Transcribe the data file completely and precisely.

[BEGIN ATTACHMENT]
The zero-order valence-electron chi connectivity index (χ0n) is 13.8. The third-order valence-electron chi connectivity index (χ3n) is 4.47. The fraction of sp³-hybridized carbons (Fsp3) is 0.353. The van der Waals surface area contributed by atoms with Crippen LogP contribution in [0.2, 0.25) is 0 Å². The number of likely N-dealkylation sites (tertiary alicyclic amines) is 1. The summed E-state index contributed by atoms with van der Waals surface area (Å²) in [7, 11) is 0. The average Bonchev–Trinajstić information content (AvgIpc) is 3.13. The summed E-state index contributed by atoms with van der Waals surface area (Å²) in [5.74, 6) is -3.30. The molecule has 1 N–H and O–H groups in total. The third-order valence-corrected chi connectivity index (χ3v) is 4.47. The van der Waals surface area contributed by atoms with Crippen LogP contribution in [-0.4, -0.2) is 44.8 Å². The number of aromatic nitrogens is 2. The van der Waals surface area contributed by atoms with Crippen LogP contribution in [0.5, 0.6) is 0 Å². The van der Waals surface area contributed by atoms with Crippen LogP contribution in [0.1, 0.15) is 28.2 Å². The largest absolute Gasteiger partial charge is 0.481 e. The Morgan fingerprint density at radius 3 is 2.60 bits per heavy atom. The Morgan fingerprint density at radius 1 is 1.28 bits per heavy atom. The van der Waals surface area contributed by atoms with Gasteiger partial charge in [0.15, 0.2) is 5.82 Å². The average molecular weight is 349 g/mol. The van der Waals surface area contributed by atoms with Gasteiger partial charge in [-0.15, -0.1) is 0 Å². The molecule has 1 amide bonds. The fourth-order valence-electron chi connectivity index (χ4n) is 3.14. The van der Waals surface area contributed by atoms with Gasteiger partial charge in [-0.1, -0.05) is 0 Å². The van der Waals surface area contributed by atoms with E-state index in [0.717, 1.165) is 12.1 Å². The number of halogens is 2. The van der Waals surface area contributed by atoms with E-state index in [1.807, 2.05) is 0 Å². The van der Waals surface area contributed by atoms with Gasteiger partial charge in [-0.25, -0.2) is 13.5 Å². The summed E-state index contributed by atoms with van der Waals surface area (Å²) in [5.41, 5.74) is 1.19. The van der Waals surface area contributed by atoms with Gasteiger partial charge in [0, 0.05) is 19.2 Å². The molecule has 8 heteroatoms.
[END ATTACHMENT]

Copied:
The zero-order valence-electron chi connectivity index (χ0n) is 13.8. The third-order valence-electron chi connectivity index (χ3n) is 4.47. The fraction of sp³-hybridized carbons (Fsp3) is 0.353. The van der Waals surface area contributed by atoms with Crippen LogP contribution in [0.2, 0.25) is 0 Å². The number of likely N-dealkylation sites (tertiary alicyclic amines) is 1. The summed E-state index contributed by atoms with van der Waals surface area (Å²) in [7, 11) is 0. The average Bonchev–Trinajstić information content (AvgIpc) is 3.13. The summed E-state index contributed by atoms with van der Waals surface area (Å²) in [5.74, 6) is -3.30. The molecule has 1 N–H and O–H groups in total. The third-order valence-corrected chi connectivity index (χ3v) is 4.47. The van der Waals surface area contributed by atoms with Crippen LogP contribution in [-0.4, -0.2) is 44.8 Å². The number of aromatic nitrogens is 2. The van der Waals surface area contributed by atoms with Crippen LogP contribution in [0.5, 0.6) is 0 Å². The van der Waals surface area contributed by atoms with Crippen LogP contribution in [0.1, 0.15) is 28.2 Å². The largest absolute Gasteiger partial charge is 0.481 e. The Morgan fingerprint density at radius 3 is 2.60 bits per heavy atom. The Morgan fingerprint density at radius 1 is 1.28 bits per heavy atom. The van der Waals surface area contributed by atoms with Gasteiger partial charge in [0.15, 0.2) is 5.82 Å². The average molecular weight is 349 g/mol. The van der Waals surface area contributed by atoms with Gasteiger partial charge in [-0.15, -0.1) is 0 Å². The molecule has 1 amide bonds. The fourth-order valence-electron chi connectivity index (χ4n) is 3.14. The van der Waals surface area contributed by atoms with Gasteiger partial charge in [-0.1, -0.05) is 0 Å². The van der Waals surface area contributed by atoms with E-state index in [0.717, 1.165) is 12.1 Å². The number of halogens is 2. The van der Waals surface area contributed by atoms with E-state index in [1.807, 2.05) is 0 Å². The van der Waals surface area contributed by atoms with Gasteiger partial charge in [-0.25, -0.2) is 13.5 Å². The summed E-state index contributed by atoms with van der Waals surface area (Å²) in [5.41, 5.74) is 1.19. The van der Waals surface area contributed by atoms with Gasteiger partial charge in [0, 0.05) is 19.2 Å². The molecule has 8 heteroatoms.